HSBC fails to meet profit forecast in Europe and the US
A recent financial report from one of Europe’s largest banks has shown poor results in Western markets amid continuing political turmoil, including Britain’s uncertainty in leaving the EU and the ongoing trade war with the US.
Noel Quinn, who replaced John Flint as acting CEO of the HSBC bank back in August, released a statement along with the financial results on Monday, with information that as many as 4,000 jobs were going to be retrenched as part of a restructuring plan, aimed primarily at its businesses in Asia. The report did not give any solid restructuring details, noting that the company plans to wait until the year’s final report comes in, at which point the bank will inform its investors the outline, sometime in early 2020.
"Parts of our business, especially Asia, held up well in a challenging environment in the third quarter, however, in some parts, performance was not acceptable, principally business activities within continental Europe, the non-ringfenced bank in the UK, and the US," said Quinn in a letter that was attached to the bank’s financial results.
The banking giant may also seek a partial exit from the US and European stock markets, as reported by Bloomberg News, with additional plans to sell the HSBC retail bank in France.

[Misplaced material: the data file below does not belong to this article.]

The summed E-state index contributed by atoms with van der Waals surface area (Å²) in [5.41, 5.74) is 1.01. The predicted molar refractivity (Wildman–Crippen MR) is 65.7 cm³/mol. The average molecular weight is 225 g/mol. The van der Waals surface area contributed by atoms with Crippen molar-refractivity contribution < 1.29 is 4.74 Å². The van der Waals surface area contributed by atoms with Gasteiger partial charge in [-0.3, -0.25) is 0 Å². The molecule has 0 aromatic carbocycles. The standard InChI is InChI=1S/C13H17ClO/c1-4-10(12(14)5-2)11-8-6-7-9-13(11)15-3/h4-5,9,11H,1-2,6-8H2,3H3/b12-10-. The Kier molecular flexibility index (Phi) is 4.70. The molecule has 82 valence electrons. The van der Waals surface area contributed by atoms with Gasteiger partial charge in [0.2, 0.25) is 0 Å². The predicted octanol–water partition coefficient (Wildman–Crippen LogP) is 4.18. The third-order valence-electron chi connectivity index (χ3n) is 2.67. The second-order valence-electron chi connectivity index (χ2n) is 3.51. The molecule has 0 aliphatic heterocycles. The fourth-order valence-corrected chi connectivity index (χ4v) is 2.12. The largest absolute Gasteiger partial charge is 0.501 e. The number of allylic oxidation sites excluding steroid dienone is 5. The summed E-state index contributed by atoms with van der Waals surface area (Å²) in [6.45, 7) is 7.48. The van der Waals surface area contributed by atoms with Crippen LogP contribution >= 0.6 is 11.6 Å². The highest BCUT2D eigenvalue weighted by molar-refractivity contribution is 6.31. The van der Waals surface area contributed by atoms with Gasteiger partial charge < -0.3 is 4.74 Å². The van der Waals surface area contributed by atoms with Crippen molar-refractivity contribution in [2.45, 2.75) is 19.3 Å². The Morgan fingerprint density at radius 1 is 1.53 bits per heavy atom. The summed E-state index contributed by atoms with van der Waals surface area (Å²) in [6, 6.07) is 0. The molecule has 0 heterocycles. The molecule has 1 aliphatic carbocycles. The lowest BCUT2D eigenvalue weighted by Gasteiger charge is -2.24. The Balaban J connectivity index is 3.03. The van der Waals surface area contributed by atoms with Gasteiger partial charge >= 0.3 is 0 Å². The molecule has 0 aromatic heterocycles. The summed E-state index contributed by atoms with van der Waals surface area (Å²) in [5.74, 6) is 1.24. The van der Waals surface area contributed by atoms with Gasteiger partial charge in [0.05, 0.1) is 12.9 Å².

The financial report itself showed the HSBC’s pretax profits dropping by 18% on-year in the July-September period, with $4.7 billion of the $4.8 billion profit being from Asia. Worse yet, the bank’s net profit dropped by 24% to $3 billion, while revenue fell 3.2% to $13.4 billion. All reported figures were below analysts’ predictions.
The continuing pro-democracy protests in Hong Kong are just now starting to make their mark on the overall economy, even though they have been going on for 5 months to date. The end of the year is likely to end in recession for Hong Kong, according to a statement made by its Finance Secretary on Sunday.
Despite ongoing protests in Hong Kong, the bank said its performance in Hong Kong maintained a ‘resilient’ position, showing a 1% increase in pretax profit in the third quarter, to a total of $3 billion.
The second half of 2019, however, is unlikely to be as good for the bank as the first. Although the company reported an 18.6% increase in net profit from the year prior ($8.5 billion), the company now predicts the numbers these numbers to drop. Return on tangible equity is another important target that HSBC is now projecting to drop. Originally forecast to be over 11%, the company no longer believes this figure is realistic, following a reported 6.4% for the current period, as compared to 10.9% for the same period in the year prior.
"The revenue environment is more challenging than in the first half of 2019, and the outlook for revenue growth is softer than we anticipated at the half-year," HSBS mentioned in the statement.